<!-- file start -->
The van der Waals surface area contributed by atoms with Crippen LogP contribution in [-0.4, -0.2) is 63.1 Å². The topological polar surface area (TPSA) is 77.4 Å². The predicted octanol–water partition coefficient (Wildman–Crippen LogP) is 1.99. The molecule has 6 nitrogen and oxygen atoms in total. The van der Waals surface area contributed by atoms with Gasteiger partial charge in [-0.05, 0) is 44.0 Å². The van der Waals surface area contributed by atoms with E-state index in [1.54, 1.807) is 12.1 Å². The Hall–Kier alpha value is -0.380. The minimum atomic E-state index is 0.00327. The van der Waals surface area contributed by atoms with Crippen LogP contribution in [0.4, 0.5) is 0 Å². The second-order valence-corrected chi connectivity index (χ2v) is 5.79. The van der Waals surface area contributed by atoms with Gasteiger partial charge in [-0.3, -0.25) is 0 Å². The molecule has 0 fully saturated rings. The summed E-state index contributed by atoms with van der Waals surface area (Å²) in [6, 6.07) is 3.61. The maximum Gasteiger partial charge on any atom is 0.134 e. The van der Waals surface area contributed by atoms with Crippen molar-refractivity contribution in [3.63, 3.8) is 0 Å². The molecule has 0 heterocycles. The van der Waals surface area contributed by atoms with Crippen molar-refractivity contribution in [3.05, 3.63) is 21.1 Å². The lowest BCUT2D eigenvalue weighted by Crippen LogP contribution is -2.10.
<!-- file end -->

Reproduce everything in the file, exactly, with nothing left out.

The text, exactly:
The van der Waals surface area contributed by atoms with Crippen LogP contribution in [-0.4, -0.2) is 63.1 Å². The topological polar surface area (TPSA) is 77.4 Å². The predicted octanol–water partition coefficient (Wildman–Crippen LogP) is 1.99. The molecule has 6 nitrogen and oxygen atoms in total. The van der Waals surface area contributed by atoms with Gasteiger partial charge in [-0.05, 0) is 44.0 Å². The van der Waals surface area contributed by atoms with E-state index in [1.54, 1.807) is 12.1 Å². The Hall–Kier alpha value is -0.380. The minimum atomic E-state index is 0.00327. The van der Waals surface area contributed by atoms with Crippen LogP contribution in [0.4, 0.5) is 0 Å². The second-order valence-corrected chi connectivity index (χ2v) is 5.79. The van der Waals surface area contributed by atoms with Gasteiger partial charge in [-0.3, -0.25) is 0 Å². The molecule has 0 fully saturated rings. The summed E-state index contributed by atoms with van der Waals surface area (Å²) in [6, 6.07) is 3.61. The maximum Gasteiger partial charge on any atom is 0.134 e. The van der Waals surface area contributed by atoms with Crippen molar-refractivity contribution in [3.63, 3.8) is 0 Å². The molecule has 0 heterocycles. The van der Waals surface area contributed by atoms with Crippen molar-refractivity contribution in [3.05, 3.63) is 21.1 Å². The lowest BCUT2D eigenvalue weighted by Crippen LogP contribution is -2.10.